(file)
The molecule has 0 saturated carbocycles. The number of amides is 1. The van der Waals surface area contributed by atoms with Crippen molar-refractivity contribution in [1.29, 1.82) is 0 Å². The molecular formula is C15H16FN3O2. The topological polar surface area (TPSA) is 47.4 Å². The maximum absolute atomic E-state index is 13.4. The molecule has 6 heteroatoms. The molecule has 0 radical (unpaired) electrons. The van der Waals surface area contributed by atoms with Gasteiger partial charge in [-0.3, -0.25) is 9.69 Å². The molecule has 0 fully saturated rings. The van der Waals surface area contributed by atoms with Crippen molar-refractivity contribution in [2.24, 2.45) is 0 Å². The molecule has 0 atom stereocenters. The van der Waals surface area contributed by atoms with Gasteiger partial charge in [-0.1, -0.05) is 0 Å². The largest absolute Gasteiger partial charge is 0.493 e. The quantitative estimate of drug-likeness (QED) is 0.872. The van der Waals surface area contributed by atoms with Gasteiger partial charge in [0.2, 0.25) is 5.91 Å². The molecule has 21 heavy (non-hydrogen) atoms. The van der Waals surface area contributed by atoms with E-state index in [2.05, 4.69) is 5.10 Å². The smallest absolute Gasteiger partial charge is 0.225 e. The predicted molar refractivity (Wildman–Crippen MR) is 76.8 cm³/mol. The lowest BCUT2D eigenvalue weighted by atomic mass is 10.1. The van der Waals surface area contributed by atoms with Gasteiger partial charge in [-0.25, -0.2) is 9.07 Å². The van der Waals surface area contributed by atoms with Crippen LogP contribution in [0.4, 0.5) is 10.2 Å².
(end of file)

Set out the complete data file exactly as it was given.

The molecule has 0 saturated carbocycles. The number of amides is 1. The van der Waals surface area contributed by atoms with Crippen molar-refractivity contribution in [1.29, 1.82) is 0 Å². The molecular formula is C15H16FN3O2. The topological polar surface area (TPSA) is 47.4 Å². The maximum absolute atomic E-state index is 13.4. The molecule has 6 heteroatoms. The molecule has 0 radical (unpaired) electrons. The van der Waals surface area contributed by atoms with Gasteiger partial charge in [-0.3, -0.25) is 9.69 Å². The molecule has 0 fully saturated rings. The van der Waals surface area contributed by atoms with Crippen molar-refractivity contribution in [2.24, 2.45) is 0 Å². The molecule has 0 atom stereocenters. The van der Waals surface area contributed by atoms with Gasteiger partial charge in [-0.1, -0.05) is 0 Å². The largest absolute Gasteiger partial charge is 0.493 e. The quantitative estimate of drug-likeness (QED) is 0.872. The van der Waals surface area contributed by atoms with Gasteiger partial charge in [0.2, 0.25) is 5.91 Å². The molecule has 21 heavy (non-hydrogen) atoms. The van der Waals surface area contributed by atoms with E-state index in [2.05, 4.69) is 5.10 Å². The smallest absolute Gasteiger partial charge is 0.225 e. The predicted molar refractivity (Wildman–Crippen MR) is 76.8 cm³/mol. The lowest BCUT2D eigenvalue weighted by atomic mass is 10.1. The van der Waals surface area contributed by atoms with Gasteiger partial charge in [-0.25, -0.2) is 9.07 Å². The van der Waals surface area contributed by atoms with Crippen LogP contribution in [0.4, 0.5) is 10.2 Å².